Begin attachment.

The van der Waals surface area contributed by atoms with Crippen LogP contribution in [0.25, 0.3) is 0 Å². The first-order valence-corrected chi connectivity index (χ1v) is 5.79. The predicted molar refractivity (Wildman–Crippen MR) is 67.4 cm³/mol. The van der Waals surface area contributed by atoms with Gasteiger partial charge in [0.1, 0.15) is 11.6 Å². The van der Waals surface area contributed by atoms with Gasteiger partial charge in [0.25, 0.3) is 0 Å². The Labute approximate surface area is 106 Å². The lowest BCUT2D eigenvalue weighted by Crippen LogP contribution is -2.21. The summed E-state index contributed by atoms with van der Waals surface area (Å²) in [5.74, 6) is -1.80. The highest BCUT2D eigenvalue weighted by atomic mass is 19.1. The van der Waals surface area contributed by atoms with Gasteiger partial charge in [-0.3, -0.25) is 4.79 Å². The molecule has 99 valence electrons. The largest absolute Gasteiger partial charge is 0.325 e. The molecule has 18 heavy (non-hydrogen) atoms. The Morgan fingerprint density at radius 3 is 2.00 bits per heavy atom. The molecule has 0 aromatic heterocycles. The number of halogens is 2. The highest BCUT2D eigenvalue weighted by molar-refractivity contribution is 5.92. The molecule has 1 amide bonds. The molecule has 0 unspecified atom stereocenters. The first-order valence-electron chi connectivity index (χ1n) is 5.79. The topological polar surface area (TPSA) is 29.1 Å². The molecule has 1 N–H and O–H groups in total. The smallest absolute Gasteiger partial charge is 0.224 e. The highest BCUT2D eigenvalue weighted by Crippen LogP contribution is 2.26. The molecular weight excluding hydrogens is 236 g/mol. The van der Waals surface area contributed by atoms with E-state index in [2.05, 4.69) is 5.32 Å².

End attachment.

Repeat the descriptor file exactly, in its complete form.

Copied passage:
The van der Waals surface area contributed by atoms with Crippen LogP contribution in [0.25, 0.3) is 0 Å². The first-order valence-corrected chi connectivity index (χ1v) is 5.79. The predicted molar refractivity (Wildman–Crippen MR) is 67.4 cm³/mol. The van der Waals surface area contributed by atoms with Gasteiger partial charge in [0.1, 0.15) is 11.6 Å². The van der Waals surface area contributed by atoms with Gasteiger partial charge in [0.25, 0.3) is 0 Å². The Labute approximate surface area is 106 Å². The lowest BCUT2D eigenvalue weighted by Crippen LogP contribution is -2.21. The summed E-state index contributed by atoms with van der Waals surface area (Å²) in [5.74, 6) is -1.80. The highest BCUT2D eigenvalue weighted by atomic mass is 19.1. The van der Waals surface area contributed by atoms with Gasteiger partial charge in [-0.3, -0.25) is 4.79 Å². The molecule has 99 valence electrons. The largest absolute Gasteiger partial charge is 0.325 e. The molecule has 18 heavy (non-hydrogen) atoms. The Morgan fingerprint density at radius 3 is 2.00 bits per heavy atom. The molecule has 0 aromatic heterocycles. The number of halogens is 2. The highest BCUT2D eigenvalue weighted by molar-refractivity contribution is 5.92. The molecule has 1 amide bonds. The molecule has 0 unspecified atom stereocenters. The first-order valence-electron chi connectivity index (χ1n) is 5.79. The topological polar surface area (TPSA) is 29.1 Å². The molecule has 1 N–H and O–H groups in total. The smallest absolute Gasteiger partial charge is 0.224 e. The highest BCUT2D eigenvalue weighted by Crippen LogP contribution is 2.26. The molecular weight excluding hydrogens is 236 g/mol. The van der Waals surface area contributed by atoms with E-state index in [2.05, 4.69) is 5.32 Å².